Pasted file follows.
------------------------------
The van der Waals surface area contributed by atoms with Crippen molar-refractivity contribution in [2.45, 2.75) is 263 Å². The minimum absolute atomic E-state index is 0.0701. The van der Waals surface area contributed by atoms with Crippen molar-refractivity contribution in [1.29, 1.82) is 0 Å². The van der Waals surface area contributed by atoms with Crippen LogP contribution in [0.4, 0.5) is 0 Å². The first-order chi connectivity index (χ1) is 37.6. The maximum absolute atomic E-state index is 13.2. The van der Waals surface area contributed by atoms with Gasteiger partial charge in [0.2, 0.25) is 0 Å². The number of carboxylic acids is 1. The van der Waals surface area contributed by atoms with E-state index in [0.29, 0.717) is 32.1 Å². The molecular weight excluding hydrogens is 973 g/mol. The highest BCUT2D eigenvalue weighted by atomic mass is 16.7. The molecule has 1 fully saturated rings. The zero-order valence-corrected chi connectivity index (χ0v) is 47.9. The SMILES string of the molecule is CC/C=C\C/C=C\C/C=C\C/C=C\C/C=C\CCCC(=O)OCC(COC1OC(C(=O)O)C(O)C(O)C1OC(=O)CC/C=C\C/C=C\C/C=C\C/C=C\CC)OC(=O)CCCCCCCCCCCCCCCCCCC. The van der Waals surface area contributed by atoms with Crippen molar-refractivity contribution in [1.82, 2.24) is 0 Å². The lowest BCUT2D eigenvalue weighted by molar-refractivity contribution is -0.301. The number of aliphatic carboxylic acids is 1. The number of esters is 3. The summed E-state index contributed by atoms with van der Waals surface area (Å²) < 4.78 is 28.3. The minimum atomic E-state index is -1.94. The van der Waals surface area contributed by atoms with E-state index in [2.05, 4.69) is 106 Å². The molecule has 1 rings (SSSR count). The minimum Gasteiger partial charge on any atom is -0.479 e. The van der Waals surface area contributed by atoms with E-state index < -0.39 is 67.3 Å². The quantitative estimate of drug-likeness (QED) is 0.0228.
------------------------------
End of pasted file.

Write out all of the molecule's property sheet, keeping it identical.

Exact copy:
The van der Waals surface area contributed by atoms with Crippen molar-refractivity contribution in [2.45, 2.75) is 263 Å². The minimum absolute atomic E-state index is 0.0701. The van der Waals surface area contributed by atoms with Crippen molar-refractivity contribution in [1.29, 1.82) is 0 Å². The van der Waals surface area contributed by atoms with Crippen LogP contribution in [0.4, 0.5) is 0 Å². The first-order chi connectivity index (χ1) is 37.6. The maximum absolute atomic E-state index is 13.2. The van der Waals surface area contributed by atoms with Gasteiger partial charge in [0.2, 0.25) is 0 Å². The number of carboxylic acids is 1. The van der Waals surface area contributed by atoms with E-state index in [0.29, 0.717) is 32.1 Å². The molecular weight excluding hydrogens is 973 g/mol. The highest BCUT2D eigenvalue weighted by atomic mass is 16.7. The molecule has 1 fully saturated rings. The zero-order valence-corrected chi connectivity index (χ0v) is 47.9. The SMILES string of the molecule is CC/C=C\C/C=C\C/C=C\C/C=C\C/C=C\CCCC(=O)OCC(COC1OC(C(=O)O)C(O)C(O)C1OC(=O)CC/C=C\C/C=C\C/C=C\C/C=C\CC)OC(=O)CCCCCCCCCCCCCCCCCCC. The van der Waals surface area contributed by atoms with Crippen molar-refractivity contribution in [1.82, 2.24) is 0 Å². The lowest BCUT2D eigenvalue weighted by molar-refractivity contribution is -0.301. The number of aliphatic carboxylic acids is 1. The number of esters is 3. The summed E-state index contributed by atoms with van der Waals surface area (Å²) < 4.78 is 28.3. The minimum atomic E-state index is -1.94. The van der Waals surface area contributed by atoms with E-state index in [2.05, 4.69) is 106 Å². The molecule has 1 rings (SSSR count). The minimum Gasteiger partial charge on any atom is -0.479 e. The van der Waals surface area contributed by atoms with E-state index < -0.39 is 67.3 Å². The quantitative estimate of drug-likeness (QED) is 0.0228.